But for those in the MIS that were Japanese Americans, also known as Nisei, and who fought in the Pacific against the Japanese enemy, many of their stories have been lost, as the unit was sworn to secrecy for decades after the war. The documentary “The Registry” profiles a few of those who served in the MIS, including surviving veterans, Seiki Oshiro and Grant Ichikawa, as well as other veterans who help tell the unit’s story. The film looks at decisions made during a time of war regarding loyalty to this country while facing racism and the mass internment in the U.S. of people of Japanese descent.
“Films like ‘American’ and ‘The Registry’ remind us all of the sacrifice and service that all active duty and veterans have given to be considered proud American soldiers regardless of their country, origin or cultural background, and they deserve to have their stories be told,” said Jodi Cilley, founder and president of Film Consortium San Diego. “Even in today’s current affairs, we’re seeing immigrant military members who have served our country to become citizens being discharged and deported. By viewing these films, we may begin to discuss the connections between the past and present day.”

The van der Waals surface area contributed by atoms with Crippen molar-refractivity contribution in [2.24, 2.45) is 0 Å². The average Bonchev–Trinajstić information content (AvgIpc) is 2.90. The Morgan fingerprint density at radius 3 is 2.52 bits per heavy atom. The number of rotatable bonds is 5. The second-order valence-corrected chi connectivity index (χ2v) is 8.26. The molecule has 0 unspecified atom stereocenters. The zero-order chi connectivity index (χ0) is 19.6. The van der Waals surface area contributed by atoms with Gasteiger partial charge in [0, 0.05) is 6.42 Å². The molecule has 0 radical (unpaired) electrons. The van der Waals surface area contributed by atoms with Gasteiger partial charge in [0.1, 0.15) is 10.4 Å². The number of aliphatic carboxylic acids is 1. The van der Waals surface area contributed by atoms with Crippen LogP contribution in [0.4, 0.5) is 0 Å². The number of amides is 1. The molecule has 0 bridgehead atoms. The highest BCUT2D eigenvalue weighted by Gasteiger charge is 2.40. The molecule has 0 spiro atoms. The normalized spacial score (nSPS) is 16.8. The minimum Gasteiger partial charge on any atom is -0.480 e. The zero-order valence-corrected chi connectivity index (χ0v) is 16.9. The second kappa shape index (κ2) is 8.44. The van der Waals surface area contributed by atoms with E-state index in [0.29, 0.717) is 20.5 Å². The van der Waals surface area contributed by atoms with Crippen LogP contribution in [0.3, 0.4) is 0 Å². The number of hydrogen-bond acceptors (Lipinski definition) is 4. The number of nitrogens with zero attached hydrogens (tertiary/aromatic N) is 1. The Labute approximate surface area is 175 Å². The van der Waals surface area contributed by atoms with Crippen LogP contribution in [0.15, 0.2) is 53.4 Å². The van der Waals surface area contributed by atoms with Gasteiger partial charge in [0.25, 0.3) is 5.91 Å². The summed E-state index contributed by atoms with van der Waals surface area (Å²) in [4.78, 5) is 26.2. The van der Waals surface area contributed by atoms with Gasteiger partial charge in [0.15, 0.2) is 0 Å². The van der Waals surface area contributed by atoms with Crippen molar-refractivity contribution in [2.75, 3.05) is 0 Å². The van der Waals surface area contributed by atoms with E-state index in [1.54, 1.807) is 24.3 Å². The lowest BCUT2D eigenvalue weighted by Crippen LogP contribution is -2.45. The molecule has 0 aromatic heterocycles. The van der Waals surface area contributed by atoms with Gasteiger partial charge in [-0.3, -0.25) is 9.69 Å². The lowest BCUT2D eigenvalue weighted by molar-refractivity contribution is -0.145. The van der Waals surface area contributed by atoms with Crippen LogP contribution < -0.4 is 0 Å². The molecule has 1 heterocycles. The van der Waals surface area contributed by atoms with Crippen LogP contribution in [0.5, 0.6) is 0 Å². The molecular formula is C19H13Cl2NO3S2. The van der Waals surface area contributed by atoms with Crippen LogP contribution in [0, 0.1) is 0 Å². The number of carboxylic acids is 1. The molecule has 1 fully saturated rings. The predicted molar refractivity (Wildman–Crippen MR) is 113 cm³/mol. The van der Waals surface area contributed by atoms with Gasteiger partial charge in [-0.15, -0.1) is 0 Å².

Following the GI Film Festival San Diego’s opening night, festivities will continue through Friday, Sept. 28 at the Museum of Photographic Arts. The festival moves to UltraStar Cinemas at Hazard Center for Sept. 29 and 30 screenings.
All access passes for entry into festival events and screenings, general admission tickets for the opening night screening and reception, as well as the rest of the festival screenings are available online. Many events are open to the public with discounted opportunities for active duty personnel and veterans. More details on the full film festival lineup are available online at gifilmfestivalsd.org.
—Albert can be reached at email@example.com.